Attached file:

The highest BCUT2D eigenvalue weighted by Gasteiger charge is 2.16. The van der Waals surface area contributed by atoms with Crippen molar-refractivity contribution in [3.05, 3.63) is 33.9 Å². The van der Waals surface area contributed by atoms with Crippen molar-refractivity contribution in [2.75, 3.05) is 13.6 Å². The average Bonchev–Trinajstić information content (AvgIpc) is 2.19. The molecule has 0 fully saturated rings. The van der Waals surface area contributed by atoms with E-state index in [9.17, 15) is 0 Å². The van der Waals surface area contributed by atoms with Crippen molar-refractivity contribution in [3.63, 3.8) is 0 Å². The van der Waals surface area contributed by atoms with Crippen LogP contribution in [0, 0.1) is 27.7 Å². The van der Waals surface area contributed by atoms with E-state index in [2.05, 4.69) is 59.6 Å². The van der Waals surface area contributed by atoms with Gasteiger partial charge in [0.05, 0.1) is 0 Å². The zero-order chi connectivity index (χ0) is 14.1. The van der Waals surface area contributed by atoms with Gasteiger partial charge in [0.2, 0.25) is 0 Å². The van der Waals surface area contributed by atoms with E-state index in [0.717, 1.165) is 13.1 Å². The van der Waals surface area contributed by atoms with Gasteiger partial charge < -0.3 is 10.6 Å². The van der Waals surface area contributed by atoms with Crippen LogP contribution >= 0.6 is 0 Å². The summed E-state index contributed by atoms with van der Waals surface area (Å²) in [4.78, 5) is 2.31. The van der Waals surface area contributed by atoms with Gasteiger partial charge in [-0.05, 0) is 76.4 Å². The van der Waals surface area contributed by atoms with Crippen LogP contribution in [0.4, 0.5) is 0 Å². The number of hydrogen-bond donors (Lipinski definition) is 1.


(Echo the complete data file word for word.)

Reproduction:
The highest BCUT2D eigenvalue weighted by Gasteiger charge is 2.16. The van der Waals surface area contributed by atoms with Crippen molar-refractivity contribution in [3.05, 3.63) is 33.9 Å². The van der Waals surface area contributed by atoms with Crippen molar-refractivity contribution in [2.75, 3.05) is 13.6 Å². The average Bonchev–Trinajstić information content (AvgIpc) is 2.19. The molecule has 0 fully saturated rings. The van der Waals surface area contributed by atoms with E-state index in [9.17, 15) is 0 Å². The van der Waals surface area contributed by atoms with Crippen molar-refractivity contribution in [3.63, 3.8) is 0 Å². The van der Waals surface area contributed by atoms with Crippen LogP contribution in [0, 0.1) is 27.7 Å². The van der Waals surface area contributed by atoms with E-state index in [2.05, 4.69) is 59.6 Å². The van der Waals surface area contributed by atoms with Gasteiger partial charge in [0.05, 0.1) is 0 Å². The zero-order chi connectivity index (χ0) is 14.1. The van der Waals surface area contributed by atoms with Gasteiger partial charge in [0.2, 0.25) is 0 Å². The van der Waals surface area contributed by atoms with E-state index in [0.717, 1.165) is 13.1 Å². The van der Waals surface area contributed by atoms with Gasteiger partial charge < -0.3 is 10.6 Å². The van der Waals surface area contributed by atoms with Crippen LogP contribution >= 0.6 is 0 Å². The summed E-state index contributed by atoms with van der Waals surface area (Å²) in [4.78, 5) is 2.31. The van der Waals surface area contributed by atoms with Gasteiger partial charge in [-0.05, 0) is 76.4 Å². The van der Waals surface area contributed by atoms with Crippen LogP contribution in [0.4, 0.5) is 0 Å². The number of hydrogen-bond donors (Lipinski definition) is 1.